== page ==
I am not sure what has happened to Nickels. He ran as pro music politician and the music community made the difference in his election. He created the music office, has hugely supported Vera, sheltered the music community from ugly attacks after the Capitol Hill shootings, etc. All great stuff. Now suddenly he takes us through this process which has been an attack on the people who got him elected and we have been lied to all the way through it. It's like the demon Mark Sidran has posessed Nickel's body.

City Council - table this ordinance. Create a serious group of people who can come together with an intelligent and well thought out plan that can take Seattle into the future with great urban nightlife that is safe and positive yet vibrant. Nickel's plan is a plan of destruction. In two years from now you will still need to deal with the neighbohood complaints you are getting now because this plan does nothing to solve them. But the SPD will get to shut down a few hip hop clubs which should allow some new condos in gentrifying neighborhoods, along with a lot of waste d time and energy on protests etc.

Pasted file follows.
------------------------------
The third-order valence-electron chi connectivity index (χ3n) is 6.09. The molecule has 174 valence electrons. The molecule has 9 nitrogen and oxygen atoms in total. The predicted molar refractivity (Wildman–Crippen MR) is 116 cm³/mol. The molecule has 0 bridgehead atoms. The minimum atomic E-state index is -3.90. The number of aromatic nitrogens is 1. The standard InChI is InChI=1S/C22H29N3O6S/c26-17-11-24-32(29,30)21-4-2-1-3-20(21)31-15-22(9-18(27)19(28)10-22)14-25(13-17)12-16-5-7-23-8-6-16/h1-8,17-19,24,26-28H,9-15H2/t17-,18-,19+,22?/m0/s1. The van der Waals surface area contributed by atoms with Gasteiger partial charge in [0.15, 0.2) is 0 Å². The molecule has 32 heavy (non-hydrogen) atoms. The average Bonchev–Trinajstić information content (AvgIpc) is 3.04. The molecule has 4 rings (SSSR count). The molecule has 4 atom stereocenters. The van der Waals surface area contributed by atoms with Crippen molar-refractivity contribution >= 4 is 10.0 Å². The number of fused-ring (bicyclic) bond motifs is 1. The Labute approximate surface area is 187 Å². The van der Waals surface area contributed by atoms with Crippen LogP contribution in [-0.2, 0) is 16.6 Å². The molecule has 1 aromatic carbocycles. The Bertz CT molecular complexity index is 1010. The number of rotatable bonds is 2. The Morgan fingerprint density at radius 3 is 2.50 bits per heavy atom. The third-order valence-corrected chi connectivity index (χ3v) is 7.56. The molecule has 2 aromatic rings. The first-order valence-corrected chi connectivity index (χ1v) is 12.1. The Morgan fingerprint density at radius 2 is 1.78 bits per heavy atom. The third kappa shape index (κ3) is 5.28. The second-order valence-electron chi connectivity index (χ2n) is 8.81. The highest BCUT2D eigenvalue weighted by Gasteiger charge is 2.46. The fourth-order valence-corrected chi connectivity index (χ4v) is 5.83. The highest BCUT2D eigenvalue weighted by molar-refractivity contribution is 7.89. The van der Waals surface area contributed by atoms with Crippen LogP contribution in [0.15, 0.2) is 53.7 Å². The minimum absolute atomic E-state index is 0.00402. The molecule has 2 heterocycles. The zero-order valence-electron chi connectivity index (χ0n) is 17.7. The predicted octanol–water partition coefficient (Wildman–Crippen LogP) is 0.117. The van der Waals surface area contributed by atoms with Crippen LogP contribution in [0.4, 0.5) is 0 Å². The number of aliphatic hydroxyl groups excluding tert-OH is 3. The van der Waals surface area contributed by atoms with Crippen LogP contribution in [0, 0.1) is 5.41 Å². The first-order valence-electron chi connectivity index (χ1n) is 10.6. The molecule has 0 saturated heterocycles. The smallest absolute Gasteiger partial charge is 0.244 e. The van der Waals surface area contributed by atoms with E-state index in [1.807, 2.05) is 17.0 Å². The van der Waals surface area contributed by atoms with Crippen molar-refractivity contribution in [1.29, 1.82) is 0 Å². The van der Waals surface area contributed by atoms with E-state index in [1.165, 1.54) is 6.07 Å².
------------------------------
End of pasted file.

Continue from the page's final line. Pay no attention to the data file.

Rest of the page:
Posted by Meinert | October 26, 2006 7:22 PM

Well said Meinert.

Posted by him | October 26, 2006 8:57 PM

So here's the million dollar question: Who in the liberal/progressive Seattle community is able to run against this guy and actually able to win? How about a normal person - not a Charlie Chong.

The Mayoral elections are a way off, but whoever this person is had better start making some noise, or we're going to be stuck with another Developer's lapdog.

The council is just as bad. In my humble opinion, this is why we need City Council districts - get some normal neighborhood types in there, not a bunch of poodles.

Posted by somebody do something | October 26, 2006 9:23 PM

well, although he is on the council, Nick Licata got more votes in the last election than Mayor Lovetunnel...

Posted by gnossos | October 26, 2006 11:08 PM

It appears Nickels, like any politician, told the lies he needed to and pandered to the groups he needed to in order to win back his office, then doubled back and showed us his true colors. And now it's too late: he's not up for re-election IIRC until 2009.

Posted by Gomez | October 27, 2006 8:51 AM